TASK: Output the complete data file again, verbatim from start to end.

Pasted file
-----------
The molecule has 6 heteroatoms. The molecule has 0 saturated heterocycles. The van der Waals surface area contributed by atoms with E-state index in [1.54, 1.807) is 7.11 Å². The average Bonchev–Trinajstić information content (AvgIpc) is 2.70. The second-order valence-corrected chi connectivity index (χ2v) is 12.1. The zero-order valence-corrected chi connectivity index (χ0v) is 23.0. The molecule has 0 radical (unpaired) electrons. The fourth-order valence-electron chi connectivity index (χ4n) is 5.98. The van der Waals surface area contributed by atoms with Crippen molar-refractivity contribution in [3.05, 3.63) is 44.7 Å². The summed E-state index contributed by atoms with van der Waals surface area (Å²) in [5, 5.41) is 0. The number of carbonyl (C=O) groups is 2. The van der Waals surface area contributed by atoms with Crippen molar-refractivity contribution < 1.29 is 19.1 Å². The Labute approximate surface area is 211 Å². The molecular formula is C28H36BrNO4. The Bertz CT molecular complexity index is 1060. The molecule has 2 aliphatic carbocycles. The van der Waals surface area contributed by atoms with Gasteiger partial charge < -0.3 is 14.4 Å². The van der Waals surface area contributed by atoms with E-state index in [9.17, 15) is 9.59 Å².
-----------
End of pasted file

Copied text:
The molecule has 6 heteroatoms. The molecule has 0 saturated heterocycles. The van der Waals surface area contributed by atoms with E-state index in [1.54, 1.807) is 7.11 Å². The average Bonchev–Trinajstić information content (AvgIpc) is 2.70. The second-order valence-corrected chi connectivity index (χ2v) is 12.1. The zero-order valence-corrected chi connectivity index (χ0v) is 23.0. The molecule has 0 radical (unpaired) electrons. The fourth-order valence-electron chi connectivity index (χ4n) is 5.98. The van der Waals surface area contributed by atoms with Crippen molar-refractivity contribution in [3.05, 3.63) is 44.7 Å². The summed E-state index contributed by atoms with van der Waals surface area (Å²) in [5, 5.41) is 0. The number of carbonyl (C=O) groups is 2. The van der Waals surface area contributed by atoms with Crippen molar-refractivity contribution < 1.29 is 19.1 Å². The Labute approximate surface area is 211 Å². The molecular formula is C28H36BrNO4. The Bertz CT molecular complexity index is 1060. The molecule has 2 aliphatic carbocycles. The van der Waals surface area contributed by atoms with Gasteiger partial charge < -0.3 is 14.4 Å². The van der Waals surface area contributed by atoms with E-state index in [9.17, 15) is 9.59 Å².